Do you wrestle with the “I have no time to write” beast – and wish you could be writing more, writing better, and achieving your writing goals? These six ways to find more time to write are from published author and poet, Emma Lee…and they’ll help you write even if you have a full-time job, kids, and other responsibilities to take care of….
But first, one of my favorite writing quotations from Natalie Goldberg:
“I hear people say they’re going to write,” says Natalie Goldberg, author of Thunder and Lightning: Cracking Open the Writer’s Craft. “I ask, when? They give me vague statements. Indefinite plans get dubious results. When we’re concrete about our writing time, it alleviates that thin constant feeling of anxiety that writers have – we’re barbecuing hot dogs, riding a bike, sailing out in the bay, shopping for shoes, even helping a sick friend, but somewhere nervously at the periphery of our perception we know we belong somewhere else – at our desk!”
If you want to be a writer, you must make time to write…and then you must write. For more practical and philosophical inspiration from Goldberg, read Writing Down the Bones: Freeing the Writer Within. And, here are Emma Lee’s tips for finding more writing time in the day…
Writing More, Writing Better – 6 Ways to Find More Time to Write
Published authors and freelance writers are always passing on “write every day” advice to aspiring writers, but if you’re trying to write around a day job and activities to promote your writing, how do you find time to write? With these tips!
1. Dump the word count targets. “Write 2000 words a day” could turn into 2000 words of rubbish a day. Think quality, not quantity. Aim instead to get a poem completed or reach a critical point in your plot rather than worrying about how many words you’re writing.
2. Stretch your definition of writing. Volunteer to take minutes at a meeting. Treat reports, letters, memos and emails as if they’re another writing project. Don’t break out into verse or elegantly nuance something that needs to be in plain English – but do use it as an opportunity to improve your writing skills in concise, clear, direct language (writing more, writing better!). However, don’t become a nuisance – none of your colleagues will thank you for contributing to every single newsletter.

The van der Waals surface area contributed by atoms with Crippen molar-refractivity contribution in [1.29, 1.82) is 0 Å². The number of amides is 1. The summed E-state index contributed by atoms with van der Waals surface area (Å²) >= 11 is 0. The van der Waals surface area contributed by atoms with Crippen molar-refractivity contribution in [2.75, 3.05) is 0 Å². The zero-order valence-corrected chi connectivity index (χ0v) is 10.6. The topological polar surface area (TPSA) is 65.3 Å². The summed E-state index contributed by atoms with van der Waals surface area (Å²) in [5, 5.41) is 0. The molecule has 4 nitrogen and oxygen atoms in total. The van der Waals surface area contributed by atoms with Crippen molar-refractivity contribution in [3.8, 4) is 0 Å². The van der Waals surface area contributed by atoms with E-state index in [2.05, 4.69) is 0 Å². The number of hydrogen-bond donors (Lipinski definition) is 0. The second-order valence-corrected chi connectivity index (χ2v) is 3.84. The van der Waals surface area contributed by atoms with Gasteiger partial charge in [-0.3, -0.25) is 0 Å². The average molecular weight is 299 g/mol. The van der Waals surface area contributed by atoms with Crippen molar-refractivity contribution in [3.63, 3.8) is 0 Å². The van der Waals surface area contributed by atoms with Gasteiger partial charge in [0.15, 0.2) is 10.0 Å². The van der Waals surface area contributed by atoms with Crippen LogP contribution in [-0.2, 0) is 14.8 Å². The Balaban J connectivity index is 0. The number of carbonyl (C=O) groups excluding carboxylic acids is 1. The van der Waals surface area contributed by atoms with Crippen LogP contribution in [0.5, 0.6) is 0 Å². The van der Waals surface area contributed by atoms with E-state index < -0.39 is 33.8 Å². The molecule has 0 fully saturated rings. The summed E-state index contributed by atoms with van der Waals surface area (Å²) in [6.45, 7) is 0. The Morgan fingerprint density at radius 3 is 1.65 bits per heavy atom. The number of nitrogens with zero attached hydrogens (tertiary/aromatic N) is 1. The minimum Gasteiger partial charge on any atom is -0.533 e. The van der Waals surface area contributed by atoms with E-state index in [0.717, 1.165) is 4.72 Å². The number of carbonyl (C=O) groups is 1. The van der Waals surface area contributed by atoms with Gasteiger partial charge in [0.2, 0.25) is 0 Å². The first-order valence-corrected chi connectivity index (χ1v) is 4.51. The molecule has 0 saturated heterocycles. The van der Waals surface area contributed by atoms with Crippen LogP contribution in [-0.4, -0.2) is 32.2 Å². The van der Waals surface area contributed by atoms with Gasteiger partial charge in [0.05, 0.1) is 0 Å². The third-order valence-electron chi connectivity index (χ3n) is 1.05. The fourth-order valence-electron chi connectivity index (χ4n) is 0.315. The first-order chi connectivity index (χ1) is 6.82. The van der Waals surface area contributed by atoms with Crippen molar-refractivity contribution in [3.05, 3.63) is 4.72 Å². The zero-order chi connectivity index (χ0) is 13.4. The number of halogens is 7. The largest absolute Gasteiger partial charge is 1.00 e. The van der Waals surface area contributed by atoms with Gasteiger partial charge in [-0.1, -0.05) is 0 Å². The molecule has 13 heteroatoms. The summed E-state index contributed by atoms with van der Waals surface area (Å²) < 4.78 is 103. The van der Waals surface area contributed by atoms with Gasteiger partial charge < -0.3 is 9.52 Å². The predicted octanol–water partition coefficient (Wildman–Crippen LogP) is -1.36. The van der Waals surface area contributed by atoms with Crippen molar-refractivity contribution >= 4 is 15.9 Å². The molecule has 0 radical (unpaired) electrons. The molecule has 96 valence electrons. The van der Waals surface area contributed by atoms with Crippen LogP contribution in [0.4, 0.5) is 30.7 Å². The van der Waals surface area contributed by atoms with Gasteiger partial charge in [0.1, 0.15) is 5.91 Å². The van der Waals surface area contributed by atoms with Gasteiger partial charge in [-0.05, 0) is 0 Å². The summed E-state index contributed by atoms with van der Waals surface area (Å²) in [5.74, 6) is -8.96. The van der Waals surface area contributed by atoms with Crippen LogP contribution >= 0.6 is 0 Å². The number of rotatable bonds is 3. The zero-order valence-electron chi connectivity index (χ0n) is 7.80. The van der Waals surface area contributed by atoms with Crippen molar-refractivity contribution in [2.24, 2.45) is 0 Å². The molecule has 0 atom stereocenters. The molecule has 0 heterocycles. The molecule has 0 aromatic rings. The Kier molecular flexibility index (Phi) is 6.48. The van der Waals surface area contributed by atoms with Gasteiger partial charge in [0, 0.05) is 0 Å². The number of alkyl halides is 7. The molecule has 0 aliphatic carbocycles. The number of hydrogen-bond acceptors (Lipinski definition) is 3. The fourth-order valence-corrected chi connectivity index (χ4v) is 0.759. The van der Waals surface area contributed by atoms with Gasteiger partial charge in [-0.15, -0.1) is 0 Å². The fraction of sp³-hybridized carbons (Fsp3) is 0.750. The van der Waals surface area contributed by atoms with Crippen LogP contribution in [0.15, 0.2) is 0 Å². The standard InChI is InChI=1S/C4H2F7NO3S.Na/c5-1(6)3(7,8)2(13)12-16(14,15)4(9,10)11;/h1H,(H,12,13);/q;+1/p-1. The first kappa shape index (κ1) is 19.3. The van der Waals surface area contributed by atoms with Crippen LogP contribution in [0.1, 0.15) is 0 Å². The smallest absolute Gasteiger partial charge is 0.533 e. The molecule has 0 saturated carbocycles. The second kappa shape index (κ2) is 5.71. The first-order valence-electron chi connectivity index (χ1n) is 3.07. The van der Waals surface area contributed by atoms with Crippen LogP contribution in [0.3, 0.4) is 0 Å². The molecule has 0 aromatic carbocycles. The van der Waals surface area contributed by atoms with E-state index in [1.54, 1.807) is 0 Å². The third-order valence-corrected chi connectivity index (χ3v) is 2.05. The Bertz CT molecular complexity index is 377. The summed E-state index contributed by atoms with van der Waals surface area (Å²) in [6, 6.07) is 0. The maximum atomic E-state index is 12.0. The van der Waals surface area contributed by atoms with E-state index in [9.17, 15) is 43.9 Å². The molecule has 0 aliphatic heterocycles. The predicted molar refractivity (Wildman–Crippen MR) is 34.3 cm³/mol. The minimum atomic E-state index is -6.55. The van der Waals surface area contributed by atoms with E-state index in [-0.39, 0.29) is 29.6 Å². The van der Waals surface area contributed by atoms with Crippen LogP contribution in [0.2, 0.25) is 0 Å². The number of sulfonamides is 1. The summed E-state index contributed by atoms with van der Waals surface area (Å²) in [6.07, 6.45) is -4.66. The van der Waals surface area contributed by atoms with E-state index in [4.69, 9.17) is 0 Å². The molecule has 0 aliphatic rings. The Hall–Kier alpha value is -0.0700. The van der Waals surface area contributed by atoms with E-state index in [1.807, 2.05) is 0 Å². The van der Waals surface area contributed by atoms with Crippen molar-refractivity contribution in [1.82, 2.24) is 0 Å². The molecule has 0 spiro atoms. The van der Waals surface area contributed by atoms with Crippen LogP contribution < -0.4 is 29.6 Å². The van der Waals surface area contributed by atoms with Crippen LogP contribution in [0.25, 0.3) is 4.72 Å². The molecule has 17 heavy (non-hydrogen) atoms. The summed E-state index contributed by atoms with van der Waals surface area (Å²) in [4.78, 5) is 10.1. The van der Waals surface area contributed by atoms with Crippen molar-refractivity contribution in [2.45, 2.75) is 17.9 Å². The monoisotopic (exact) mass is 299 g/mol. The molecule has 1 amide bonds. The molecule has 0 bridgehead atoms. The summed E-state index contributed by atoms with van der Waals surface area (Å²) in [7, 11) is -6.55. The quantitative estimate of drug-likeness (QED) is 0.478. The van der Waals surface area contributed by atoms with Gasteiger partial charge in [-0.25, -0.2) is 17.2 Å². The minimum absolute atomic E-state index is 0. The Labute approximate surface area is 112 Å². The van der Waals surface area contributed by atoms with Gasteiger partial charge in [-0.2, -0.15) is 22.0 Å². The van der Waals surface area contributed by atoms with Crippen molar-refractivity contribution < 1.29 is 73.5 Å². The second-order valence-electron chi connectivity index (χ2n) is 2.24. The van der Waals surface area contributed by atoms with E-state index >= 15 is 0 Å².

3. Organize your research, writing materials, tools, etc. Whether you’re perched on the kitchen table or have a study full of filing cabinets, you need a system where you can lay your fingers on anything you need – even if it’s that crucial note on plot development you scribbled on the back of an envelope or an editor’s email address. To find more time to write, spend less time looking for things.
4. Write when you’re most creative. Are you most creative in the morning or evening? If in the morning, consider shifting your sleeping hours so you go to bed earlier and wake earlier. Shift morning chores to the night before or delegate to other family members. If you’re creative at night, reverse the advice. The idea is to increase your writing productivity by working with your natural rhythms.
5. Set the writing mood by leaving loose ends dangling. Leave your work mid-scene or even mid-sentence so you don’t waste precious writing time trying to figure out what the next scene was going to be. Train family members to accept that writing time is not to be disturbed. By all means play music, light candles, sharpen pencils, pour yourself a drink, put up a ‘do not disturb’ sign if it helps the transition from being a parent or rocket scientist to a writer…but don’t let life stop you from writing more and writing better.
6. Break projects into smaller tasks and work steadily towards a deadline. Writing more and writing better almost always involves NOT procrastinating and then working eighteen hour days when the deadline looms! If you break projects into small tasks, then even writing for just half an hour a day will help you end your writing procrastination. If you prefer to procrastinate, then procrastinate by doing double chores until a self-inflicted deadline looms. Then, clear your schedule for a solid block of writing. You’ve already done your chores so can write without feeling guilty!
Fellow scribes, what do you think of Emma’s tips for finding time to write? We welcome your thoughts below…
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To learn more about Emma Lee, visit her at BitterFame.